Inside Costco Business Model

Looking at this particular business model and how it is so successful. There maybe some lessons to be learned by small retailers and wholesalers alike.

Inside Costco Business Model

How Costco Makes Money

Costco Wholesale Corp. has been around for almost 40 years and has transformed the way Americans do their grocery shopping.

Costco is one of the largest wholesale brands in the world with 663 locations globally.

Costco’s dividends have grown year-over-year since the company began issuing them in 2004. So what is it about Costco that makes it successful?

Membership Fees

Costco runs on a “subscription business model,” that is, customers who want to shop at the store must buy a membership in order to do so. Memberships, make up for their cost by offering customers lower, wholesale prices for goods. But Costco wasn’t the first company to implement this business model. Newspapers, gyms, and telecommunication companies also earn their money from subscriptions.

Costco is different from other subscription-based businesses, however, because its customers aren’t subscribing for goods—they are subscribing for a service. The service that Costco provides is its ability to use economies of scale to bulk buy large quantities of goods at low prices in order to sell them back to customers for cheaper.

Unlike a good, a service is intangible. That means there needs to be a certain level of confidence about the service in order for it to be worth the cost.

Lower Prices Than Grocery Stories

Costco members know that the warehouse store has consistently lower prices when compared to traditional grocery stores. While other stores may have occasionally lower prices on their loss leaders, such as Walmart or Target, Costco has permanently capped its margins to ensure that members can justify paying for a membership.

What are capped margins? A capped margin is a maximum price markup that an item has.

The word average is key to that definition. Costco maintains its own brand, Kirkland Signature, that earns the retailer a higher profit margin because there are fewer middlemen involved in production. That means that Costco’s 11.4% profit margin actually isn’t quite right for many brand name products. In reality, the brand name products at Costco are sold at a much lower profit margin than the 11.4% average, but that average is offset by the Kirkland Signature products sold at a higher profit margin.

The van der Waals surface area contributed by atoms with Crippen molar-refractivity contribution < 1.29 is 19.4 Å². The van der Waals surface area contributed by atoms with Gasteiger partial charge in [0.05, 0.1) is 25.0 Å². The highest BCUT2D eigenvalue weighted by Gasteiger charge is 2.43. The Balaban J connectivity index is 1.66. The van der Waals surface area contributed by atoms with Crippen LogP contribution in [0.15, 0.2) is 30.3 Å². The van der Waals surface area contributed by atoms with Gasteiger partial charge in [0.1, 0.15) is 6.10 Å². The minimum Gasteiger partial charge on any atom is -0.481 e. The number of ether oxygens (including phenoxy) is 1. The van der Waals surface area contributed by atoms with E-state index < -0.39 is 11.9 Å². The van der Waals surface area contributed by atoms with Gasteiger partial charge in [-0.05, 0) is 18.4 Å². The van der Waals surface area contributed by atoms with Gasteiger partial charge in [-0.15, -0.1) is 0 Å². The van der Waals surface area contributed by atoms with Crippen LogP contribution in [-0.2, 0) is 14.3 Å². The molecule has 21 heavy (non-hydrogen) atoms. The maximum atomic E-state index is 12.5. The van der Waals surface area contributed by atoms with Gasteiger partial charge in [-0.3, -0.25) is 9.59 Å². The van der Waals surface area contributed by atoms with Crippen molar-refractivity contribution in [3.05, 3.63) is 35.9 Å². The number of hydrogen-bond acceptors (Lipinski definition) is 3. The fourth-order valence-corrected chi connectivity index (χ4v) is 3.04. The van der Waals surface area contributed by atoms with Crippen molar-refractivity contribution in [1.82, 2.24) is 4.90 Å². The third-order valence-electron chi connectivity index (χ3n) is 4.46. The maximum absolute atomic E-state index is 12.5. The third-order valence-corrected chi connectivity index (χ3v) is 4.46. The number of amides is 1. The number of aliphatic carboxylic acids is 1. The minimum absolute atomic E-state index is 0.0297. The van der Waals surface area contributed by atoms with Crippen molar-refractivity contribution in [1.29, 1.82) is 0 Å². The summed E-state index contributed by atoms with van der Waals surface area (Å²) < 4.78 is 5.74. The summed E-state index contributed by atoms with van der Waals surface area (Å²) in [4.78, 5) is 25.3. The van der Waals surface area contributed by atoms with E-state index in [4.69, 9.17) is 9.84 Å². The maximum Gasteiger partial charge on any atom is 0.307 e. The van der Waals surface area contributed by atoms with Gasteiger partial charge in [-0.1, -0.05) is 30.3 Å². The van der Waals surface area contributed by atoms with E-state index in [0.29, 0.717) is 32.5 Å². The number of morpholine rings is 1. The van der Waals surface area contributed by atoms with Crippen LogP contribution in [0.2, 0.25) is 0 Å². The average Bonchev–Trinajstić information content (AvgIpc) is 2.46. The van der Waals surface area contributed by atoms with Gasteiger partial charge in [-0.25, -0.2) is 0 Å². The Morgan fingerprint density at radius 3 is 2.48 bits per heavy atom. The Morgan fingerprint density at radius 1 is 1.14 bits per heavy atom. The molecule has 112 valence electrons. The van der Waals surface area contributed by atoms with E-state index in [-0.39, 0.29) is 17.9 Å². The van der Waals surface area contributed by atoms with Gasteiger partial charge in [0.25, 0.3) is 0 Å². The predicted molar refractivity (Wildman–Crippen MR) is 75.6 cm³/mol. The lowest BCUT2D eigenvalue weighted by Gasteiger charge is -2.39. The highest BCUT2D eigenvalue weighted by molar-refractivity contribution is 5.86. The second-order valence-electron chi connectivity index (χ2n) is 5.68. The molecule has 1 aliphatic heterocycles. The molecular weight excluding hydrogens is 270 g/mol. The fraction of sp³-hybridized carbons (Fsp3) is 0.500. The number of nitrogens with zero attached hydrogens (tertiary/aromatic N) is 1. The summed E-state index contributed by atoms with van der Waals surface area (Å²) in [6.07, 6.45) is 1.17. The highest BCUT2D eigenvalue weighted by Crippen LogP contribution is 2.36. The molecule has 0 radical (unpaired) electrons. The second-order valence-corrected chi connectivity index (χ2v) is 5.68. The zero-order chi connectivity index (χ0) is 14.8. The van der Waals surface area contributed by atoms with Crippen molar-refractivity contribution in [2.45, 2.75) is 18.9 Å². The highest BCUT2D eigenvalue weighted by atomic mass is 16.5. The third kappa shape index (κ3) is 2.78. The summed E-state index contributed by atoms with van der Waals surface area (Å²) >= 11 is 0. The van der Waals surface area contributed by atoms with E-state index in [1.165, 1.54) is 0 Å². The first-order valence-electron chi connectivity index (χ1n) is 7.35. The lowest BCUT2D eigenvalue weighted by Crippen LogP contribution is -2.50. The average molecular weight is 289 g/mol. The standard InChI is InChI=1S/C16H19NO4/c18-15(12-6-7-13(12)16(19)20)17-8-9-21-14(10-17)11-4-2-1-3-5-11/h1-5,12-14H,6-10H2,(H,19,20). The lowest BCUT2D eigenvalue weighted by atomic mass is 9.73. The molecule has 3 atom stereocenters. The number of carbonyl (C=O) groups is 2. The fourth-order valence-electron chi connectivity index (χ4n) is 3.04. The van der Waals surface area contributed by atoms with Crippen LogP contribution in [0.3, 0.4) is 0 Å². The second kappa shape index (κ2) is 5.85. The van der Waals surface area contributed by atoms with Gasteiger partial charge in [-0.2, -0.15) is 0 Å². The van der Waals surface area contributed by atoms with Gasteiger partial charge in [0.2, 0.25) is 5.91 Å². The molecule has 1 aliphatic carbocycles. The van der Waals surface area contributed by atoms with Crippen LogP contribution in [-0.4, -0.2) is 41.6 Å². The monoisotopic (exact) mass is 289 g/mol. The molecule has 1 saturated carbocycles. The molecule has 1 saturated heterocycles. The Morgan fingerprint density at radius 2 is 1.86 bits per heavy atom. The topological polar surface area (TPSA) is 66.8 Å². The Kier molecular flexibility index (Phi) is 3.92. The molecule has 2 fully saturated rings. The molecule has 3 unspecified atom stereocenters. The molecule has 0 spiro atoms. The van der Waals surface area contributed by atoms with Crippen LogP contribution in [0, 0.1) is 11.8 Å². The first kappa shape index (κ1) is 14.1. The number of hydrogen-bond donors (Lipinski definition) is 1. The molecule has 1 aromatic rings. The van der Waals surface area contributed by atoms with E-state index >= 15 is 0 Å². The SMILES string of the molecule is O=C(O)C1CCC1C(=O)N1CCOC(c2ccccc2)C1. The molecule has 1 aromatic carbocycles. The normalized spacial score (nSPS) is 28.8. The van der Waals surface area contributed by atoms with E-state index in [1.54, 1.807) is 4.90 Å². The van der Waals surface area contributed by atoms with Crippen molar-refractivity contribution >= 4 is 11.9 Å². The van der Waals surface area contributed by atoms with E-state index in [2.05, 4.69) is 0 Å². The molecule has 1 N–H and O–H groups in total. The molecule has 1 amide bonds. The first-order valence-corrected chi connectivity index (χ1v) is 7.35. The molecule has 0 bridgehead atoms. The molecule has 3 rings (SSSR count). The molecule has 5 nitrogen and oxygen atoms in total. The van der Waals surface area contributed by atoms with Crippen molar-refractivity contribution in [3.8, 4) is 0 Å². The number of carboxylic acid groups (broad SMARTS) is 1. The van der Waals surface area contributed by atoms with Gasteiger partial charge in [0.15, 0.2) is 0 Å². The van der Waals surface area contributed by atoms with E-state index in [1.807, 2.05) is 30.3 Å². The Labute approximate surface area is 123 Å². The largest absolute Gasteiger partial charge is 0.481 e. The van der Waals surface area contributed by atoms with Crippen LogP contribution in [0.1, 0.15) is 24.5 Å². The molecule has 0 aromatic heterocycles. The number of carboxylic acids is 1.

This distinction gets at how Costco maintains low prices — the company makes little to no profit selling brand name products while bolstering its business with the Kirkland Signature brand.

Word of Mouth Advertising

Regular grocery stores run their businesses on a loss leader strategy. You are likely familiar with this business model, even if it’s the first time you’re reading that term. At the end of the workweek, grocery stores typically send out a flyer with advertised specials and coupons. The end goal for grocery store owners is to bring shoppers into their store and sell them other items at higher price margins. That’s why turkey prices fall ridiculously low around Thanksgiving time, because stores are doubling the prices of sweet potatoes and cranberry sauce.

Costco, by comparison, doesn’t send out weekly flyers. Instead, the company uses word of mouth advertising to keep the same loss leaders week after week.

High Employee Wages

Costco is well-known for paying its employees’ high wages. As illogical as it sounds, Costco’s high employee wages are part of its cost-savings plan. With employees earning a decent wage, they are more productive and less likely to quit.

Employee turnover is a huge cost of business. Between being short-staffed and the associated costs of finding and training new employees.

Fewer Stock Keeping Units

Costco has a policy of carrying a lower number of products than traditional grocery stores. The benefit of having fewer Stock Keeping Units (SKUs) is twofold. First, having fewer products to order, track, and display means cost savings for Costco. Despite the sheer size of Costco stores, the space in their warehouses is actually fairly limited with goods often packed to the ceiling. In order to expand its product selection, Costco would need larger warehouse stores and more employees to organize, ship, and negotiate prices for the products.

The second reason that Costco limits its SKUs is to increase its purchasing power. Due to limited shelf space, suppliers must bid for Costco shelf space to get their products sold, which in turn drives down the price of goods. Brands are willing to drop their prices to get in the door of Costco because they know they may be the only brand of ketchup or toothpaste sold in the store. This lower price ultimately brings in more consumers looking to purchase the products for less money than they would spend at a traditional store.

The Bottom Line

Investors and analysts don’t turn to Costco because the company turns high profits — it doesn’t. They turn to it because the company fulfills a market niche. Ask yourself: how many retailers do you know of that make the majority of their profit by selling the right to shop? How many retailers cap their margins at just over 10% and build their business on consistent loss leaders? How many retailers pay their staff, on average, over $40 000 per year, plus benefits?

Published by Raffaele Felaco

I am an enthusiastic leader with strong background in direct and indirect sales with an exten- sive experience in both retail and wholesale business. I have been fortunate to have worked alongside teams in structured environments both in Italy and abroad over the last 20 years, en- abling me to develop strong leadership skills, a natural approach in effective communication, the ability of positively influencing others and master complex business negotiations.

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